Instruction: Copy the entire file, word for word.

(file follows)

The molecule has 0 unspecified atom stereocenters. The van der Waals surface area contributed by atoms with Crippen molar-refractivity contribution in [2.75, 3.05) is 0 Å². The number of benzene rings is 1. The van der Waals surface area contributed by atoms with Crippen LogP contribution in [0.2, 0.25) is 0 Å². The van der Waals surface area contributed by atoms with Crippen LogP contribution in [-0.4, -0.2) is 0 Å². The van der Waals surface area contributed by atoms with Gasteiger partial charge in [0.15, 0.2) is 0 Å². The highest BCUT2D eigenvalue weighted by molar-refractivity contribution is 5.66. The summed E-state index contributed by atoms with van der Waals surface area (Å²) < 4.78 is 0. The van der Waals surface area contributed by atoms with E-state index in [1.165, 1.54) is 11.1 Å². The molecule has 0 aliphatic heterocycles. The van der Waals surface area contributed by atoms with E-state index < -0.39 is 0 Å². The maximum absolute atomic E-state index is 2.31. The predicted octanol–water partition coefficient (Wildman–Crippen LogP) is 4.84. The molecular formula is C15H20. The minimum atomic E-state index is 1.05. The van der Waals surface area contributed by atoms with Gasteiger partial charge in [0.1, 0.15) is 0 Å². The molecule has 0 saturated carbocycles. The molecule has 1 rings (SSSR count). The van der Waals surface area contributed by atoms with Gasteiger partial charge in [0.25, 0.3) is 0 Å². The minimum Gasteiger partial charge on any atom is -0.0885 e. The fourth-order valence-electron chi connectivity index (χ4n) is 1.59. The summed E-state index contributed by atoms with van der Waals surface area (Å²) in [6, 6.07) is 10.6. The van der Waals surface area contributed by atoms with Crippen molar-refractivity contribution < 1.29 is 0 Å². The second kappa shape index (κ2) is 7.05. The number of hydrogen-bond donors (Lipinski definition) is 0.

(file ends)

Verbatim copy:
The molecule has 0 unspecified atom stereocenters. The van der Waals surface area contributed by atoms with Crippen molar-refractivity contribution in [2.75, 3.05) is 0 Å². The number of benzene rings is 1. The van der Waals surface area contributed by atoms with Crippen LogP contribution in [0.2, 0.25) is 0 Å². The van der Waals surface area contributed by atoms with Crippen LogP contribution in [-0.4, -0.2) is 0 Å². The van der Waals surface area contributed by atoms with Gasteiger partial charge in [0.15, 0.2) is 0 Å². The highest BCUT2D eigenvalue weighted by molar-refractivity contribution is 5.66. The summed E-state index contributed by atoms with van der Waals surface area (Å²) < 4.78 is 0. The van der Waals surface area contributed by atoms with E-state index in [1.165, 1.54) is 11.1 Å². The molecule has 0 aliphatic heterocycles. The van der Waals surface area contributed by atoms with E-state index < -0.39 is 0 Å². The maximum absolute atomic E-state index is 2.31. The predicted octanol–water partition coefficient (Wildman–Crippen LogP) is 4.84. The molecular formula is C15H20. The minimum atomic E-state index is 1.05. The van der Waals surface area contributed by atoms with Gasteiger partial charge in [0.1, 0.15) is 0 Å². The molecule has 0 saturated carbocycles. The molecule has 1 rings (SSSR count). The van der Waals surface area contributed by atoms with Gasteiger partial charge in [0.25, 0.3) is 0 Å². The minimum Gasteiger partial charge on any atom is -0.0885 e. The fourth-order valence-electron chi connectivity index (χ4n) is 1.59. The summed E-state index contributed by atoms with van der Waals surface area (Å²) in [6, 6.07) is 10.6. The van der Waals surface area contributed by atoms with Crippen molar-refractivity contribution < 1.29 is 0 Å². The second kappa shape index (κ2) is 7.05. The number of hydrogen-bond donors (Lipinski definition) is 0.